The Stone Malone Gallery in Hollywood is running a timely art show before the California Primary on June 7th, featuring some of L.A.'s top street artists, including Shepard Fairey, Teachr, Free Humanity, Lydia Emily, The PSA Crew, and more. The art show, "Where Else But The Streets," runs through Saturday June 4th at Stone Malone Art Gallery on 7619 1/2 Melrose Ave.
When the show opened this weekend, sticker fans lined up for the gift bags of exclusive collectors sticker gift bags for the first fifteen in line.
The art opening was also a book release party for the new photo book Where Else But The Streets: A Street Art Dossier, which features Shepard Fairey, Banksy, Mr. Brainwash, Teachr, Free Humanity, Lydia Emily, and other L.A. political street artists.
Shepard Fairey exhibited new works along the theme of campaign finance reform. This art show originated through the film PAY 2 PLAY: Democracy's High Stakes, about how outsiders are fighting to get money out of politics. Street art is used in the film as a metaphor for taking to the streets to use your voice.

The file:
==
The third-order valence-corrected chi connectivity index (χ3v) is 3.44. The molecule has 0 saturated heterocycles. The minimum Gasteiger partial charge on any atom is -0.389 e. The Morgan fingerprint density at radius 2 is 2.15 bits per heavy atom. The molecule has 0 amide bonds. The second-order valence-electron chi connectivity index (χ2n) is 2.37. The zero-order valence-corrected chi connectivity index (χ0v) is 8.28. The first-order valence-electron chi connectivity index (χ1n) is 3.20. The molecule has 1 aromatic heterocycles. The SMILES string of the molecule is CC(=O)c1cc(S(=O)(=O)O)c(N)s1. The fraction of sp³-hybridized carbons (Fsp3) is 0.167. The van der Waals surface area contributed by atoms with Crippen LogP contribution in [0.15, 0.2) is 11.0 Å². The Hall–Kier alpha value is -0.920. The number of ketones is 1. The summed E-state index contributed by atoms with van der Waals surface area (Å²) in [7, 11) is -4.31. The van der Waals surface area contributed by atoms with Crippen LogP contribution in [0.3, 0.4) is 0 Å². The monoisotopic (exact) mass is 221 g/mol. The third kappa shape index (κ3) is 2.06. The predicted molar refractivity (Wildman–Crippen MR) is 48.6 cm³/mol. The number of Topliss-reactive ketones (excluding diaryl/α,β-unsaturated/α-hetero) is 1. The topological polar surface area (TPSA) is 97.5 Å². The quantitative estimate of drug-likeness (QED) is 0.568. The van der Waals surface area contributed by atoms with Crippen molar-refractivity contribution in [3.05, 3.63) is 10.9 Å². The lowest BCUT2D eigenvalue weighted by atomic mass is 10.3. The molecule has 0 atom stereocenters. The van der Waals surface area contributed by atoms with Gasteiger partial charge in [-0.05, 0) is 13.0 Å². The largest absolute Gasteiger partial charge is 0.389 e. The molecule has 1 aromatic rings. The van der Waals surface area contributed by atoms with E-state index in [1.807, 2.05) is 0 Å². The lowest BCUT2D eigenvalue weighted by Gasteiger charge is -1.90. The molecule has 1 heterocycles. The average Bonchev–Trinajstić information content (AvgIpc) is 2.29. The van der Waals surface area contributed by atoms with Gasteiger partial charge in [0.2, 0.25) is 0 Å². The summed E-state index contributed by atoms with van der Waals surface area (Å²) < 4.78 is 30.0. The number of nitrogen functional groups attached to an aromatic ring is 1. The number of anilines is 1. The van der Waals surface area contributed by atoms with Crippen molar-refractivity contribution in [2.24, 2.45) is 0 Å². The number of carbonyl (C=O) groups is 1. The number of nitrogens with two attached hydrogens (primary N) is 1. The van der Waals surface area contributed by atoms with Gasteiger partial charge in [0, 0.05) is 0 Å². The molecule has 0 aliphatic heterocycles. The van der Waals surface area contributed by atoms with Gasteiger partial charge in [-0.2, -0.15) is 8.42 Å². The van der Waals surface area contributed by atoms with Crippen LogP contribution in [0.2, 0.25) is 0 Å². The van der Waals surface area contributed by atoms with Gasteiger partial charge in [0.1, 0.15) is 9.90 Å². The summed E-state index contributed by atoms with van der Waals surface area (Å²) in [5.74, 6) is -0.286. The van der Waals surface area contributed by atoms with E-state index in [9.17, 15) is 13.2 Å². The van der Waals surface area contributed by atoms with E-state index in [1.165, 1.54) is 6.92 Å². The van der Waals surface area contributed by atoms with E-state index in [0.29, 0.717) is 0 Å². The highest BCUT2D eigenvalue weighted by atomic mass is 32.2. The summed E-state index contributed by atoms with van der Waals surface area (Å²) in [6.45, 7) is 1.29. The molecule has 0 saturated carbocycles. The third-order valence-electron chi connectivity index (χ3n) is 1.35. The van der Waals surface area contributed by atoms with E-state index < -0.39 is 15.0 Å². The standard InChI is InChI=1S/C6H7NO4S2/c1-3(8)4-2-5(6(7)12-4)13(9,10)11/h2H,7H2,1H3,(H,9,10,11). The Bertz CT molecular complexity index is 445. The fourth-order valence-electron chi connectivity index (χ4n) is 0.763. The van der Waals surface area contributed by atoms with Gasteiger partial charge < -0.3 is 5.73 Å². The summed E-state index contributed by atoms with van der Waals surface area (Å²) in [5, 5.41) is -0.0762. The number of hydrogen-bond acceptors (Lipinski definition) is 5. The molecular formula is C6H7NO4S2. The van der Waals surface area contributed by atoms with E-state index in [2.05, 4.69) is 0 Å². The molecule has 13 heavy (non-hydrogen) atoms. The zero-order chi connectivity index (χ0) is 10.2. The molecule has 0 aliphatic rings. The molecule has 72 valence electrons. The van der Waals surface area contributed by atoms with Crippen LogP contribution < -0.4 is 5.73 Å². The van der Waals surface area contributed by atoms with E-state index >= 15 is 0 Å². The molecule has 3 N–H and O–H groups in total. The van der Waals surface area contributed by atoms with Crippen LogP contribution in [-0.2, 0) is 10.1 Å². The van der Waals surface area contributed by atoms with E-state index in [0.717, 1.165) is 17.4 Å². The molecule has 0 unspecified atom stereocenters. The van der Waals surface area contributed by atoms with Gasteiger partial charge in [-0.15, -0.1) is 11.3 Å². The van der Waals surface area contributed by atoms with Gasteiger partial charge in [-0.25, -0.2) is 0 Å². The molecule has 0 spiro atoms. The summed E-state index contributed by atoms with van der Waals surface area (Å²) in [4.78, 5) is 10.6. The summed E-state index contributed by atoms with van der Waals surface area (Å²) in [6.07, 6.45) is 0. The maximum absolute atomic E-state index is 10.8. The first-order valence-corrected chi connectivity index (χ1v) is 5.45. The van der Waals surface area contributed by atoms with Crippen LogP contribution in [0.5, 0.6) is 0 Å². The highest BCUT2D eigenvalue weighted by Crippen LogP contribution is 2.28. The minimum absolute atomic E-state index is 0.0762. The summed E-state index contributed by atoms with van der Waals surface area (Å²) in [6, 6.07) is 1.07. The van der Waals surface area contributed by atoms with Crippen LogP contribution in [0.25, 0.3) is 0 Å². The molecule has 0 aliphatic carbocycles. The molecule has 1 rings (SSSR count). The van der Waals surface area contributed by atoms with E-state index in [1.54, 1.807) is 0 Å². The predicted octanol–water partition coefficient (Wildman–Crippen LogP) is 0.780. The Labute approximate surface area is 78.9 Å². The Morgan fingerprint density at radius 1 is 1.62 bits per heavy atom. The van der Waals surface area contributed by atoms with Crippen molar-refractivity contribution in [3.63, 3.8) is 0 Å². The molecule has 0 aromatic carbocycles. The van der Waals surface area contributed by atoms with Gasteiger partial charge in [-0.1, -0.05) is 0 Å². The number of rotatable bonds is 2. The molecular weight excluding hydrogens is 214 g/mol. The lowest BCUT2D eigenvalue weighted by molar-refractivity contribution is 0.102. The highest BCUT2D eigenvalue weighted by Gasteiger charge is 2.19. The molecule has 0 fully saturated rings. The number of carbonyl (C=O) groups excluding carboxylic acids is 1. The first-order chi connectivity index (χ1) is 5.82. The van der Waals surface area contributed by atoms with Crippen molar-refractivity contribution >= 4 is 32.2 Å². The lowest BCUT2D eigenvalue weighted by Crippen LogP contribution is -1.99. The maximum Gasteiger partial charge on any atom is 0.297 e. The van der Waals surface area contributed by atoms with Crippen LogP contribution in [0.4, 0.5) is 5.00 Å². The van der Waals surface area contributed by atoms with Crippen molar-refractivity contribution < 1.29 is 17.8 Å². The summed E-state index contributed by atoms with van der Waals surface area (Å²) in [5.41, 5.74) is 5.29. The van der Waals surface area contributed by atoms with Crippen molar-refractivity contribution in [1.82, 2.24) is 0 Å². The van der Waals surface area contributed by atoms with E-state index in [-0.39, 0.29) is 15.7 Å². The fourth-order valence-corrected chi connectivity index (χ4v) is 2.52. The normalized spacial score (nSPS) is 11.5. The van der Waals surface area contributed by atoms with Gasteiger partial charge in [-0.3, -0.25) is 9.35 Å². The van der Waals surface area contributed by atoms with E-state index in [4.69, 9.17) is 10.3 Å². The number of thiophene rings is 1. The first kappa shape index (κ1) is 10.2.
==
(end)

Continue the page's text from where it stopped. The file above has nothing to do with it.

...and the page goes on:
This piece by Free Humanity, "LandObama," cites Lando Calrissian's infamous realization over President Obama's visage. This was originally on the streets just before Bin Laden was killed, at a time when Obama's mojo was at an all-time low. This art appears in the film PAY 2 PLAY as well as the book Where Else But The Streets.
Even the right-wing street artist Sabo shares a distaste for Donald Trump.
Teachr's art of his children sweeping up the pay-to-play system appears in the book. (Teachr has a solo show of his own this weekend Friday and Saturday at Fairfax High School on Melrose)
Self-effacing street artist Morley is known at the Stone Malone Gallery as a popular favorite.
Activist Comics, a street series from The PSA Crew, were displayed on canvas for the first time.
Archival prints of photos from the book are also on display. This picture of Alec Monopoly painting Jack Nicholson in lakers colors overlooks the Hollywood Walk of Fame.
The Stamp Stampede was represented at the show, where partygoers could use their money as speech by stamping "NOT 2 B USED 4 BRIBING POLITICIANS" and spreading a message like street art does.
During daytime hours of the show, these high schoolers were overheard discussing what the Supreme Court artwork meant, with one fellow telling his friends who the Koch Brothers and Clarence Thomas are.
John Wellington Ennis's new book, Where Else But The Streets, was called "A fascinating study of art, politics, and dissent" by VICE's Jason Leopold. The book is now available through RothCo Press.